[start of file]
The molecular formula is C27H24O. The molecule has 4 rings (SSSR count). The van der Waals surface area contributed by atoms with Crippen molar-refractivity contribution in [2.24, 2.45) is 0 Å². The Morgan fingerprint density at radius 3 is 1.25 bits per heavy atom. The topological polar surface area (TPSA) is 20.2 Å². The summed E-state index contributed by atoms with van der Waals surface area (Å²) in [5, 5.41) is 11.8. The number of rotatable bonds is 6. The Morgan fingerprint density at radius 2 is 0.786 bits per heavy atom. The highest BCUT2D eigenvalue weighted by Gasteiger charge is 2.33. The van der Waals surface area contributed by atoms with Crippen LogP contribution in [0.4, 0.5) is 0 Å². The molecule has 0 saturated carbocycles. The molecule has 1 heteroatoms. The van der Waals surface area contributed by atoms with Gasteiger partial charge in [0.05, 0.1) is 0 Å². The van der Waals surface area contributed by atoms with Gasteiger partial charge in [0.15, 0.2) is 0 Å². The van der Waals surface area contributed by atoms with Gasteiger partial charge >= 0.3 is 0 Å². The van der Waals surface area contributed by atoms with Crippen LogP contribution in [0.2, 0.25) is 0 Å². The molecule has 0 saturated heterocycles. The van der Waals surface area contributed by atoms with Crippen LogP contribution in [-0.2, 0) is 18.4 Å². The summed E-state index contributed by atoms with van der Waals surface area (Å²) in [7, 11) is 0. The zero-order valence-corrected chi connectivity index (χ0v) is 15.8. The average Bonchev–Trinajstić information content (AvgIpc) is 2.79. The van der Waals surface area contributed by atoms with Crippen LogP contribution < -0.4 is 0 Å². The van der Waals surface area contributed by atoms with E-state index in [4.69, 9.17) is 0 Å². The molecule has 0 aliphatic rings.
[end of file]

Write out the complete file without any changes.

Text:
The molecular formula is C27H24O. The molecule has 4 rings (SSSR count). The van der Waals surface area contributed by atoms with Crippen molar-refractivity contribution in [2.24, 2.45) is 0 Å². The Morgan fingerprint density at radius 3 is 1.25 bits per heavy atom. The topological polar surface area (TPSA) is 20.2 Å². The summed E-state index contributed by atoms with van der Waals surface area (Å²) in [5, 5.41) is 11.8. The number of rotatable bonds is 6. The Morgan fingerprint density at radius 2 is 0.786 bits per heavy atom. The highest BCUT2D eigenvalue weighted by Gasteiger charge is 2.33. The van der Waals surface area contributed by atoms with Crippen LogP contribution in [0.4, 0.5) is 0 Å². The molecule has 0 saturated carbocycles. The molecule has 1 heteroatoms. The van der Waals surface area contributed by atoms with Gasteiger partial charge in [0.05, 0.1) is 0 Å². The van der Waals surface area contributed by atoms with Gasteiger partial charge in [0.15, 0.2) is 0 Å². The van der Waals surface area contributed by atoms with Gasteiger partial charge >= 0.3 is 0 Å². The van der Waals surface area contributed by atoms with Crippen LogP contribution in [0.2, 0.25) is 0 Å². The molecule has 0 saturated heterocycles. The van der Waals surface area contributed by atoms with Crippen LogP contribution in [-0.2, 0) is 18.4 Å². The summed E-state index contributed by atoms with van der Waals surface area (Å²) in [7, 11) is 0. The zero-order valence-corrected chi connectivity index (χ0v) is 15.8. The average Bonchev–Trinajstić information content (AvgIpc) is 2.79. The van der Waals surface area contributed by atoms with Crippen LogP contribution < -0.4 is 0 Å². The van der Waals surface area contributed by atoms with E-state index in [4.69, 9.17) is 0 Å². The molecule has 0 aliphatic rings.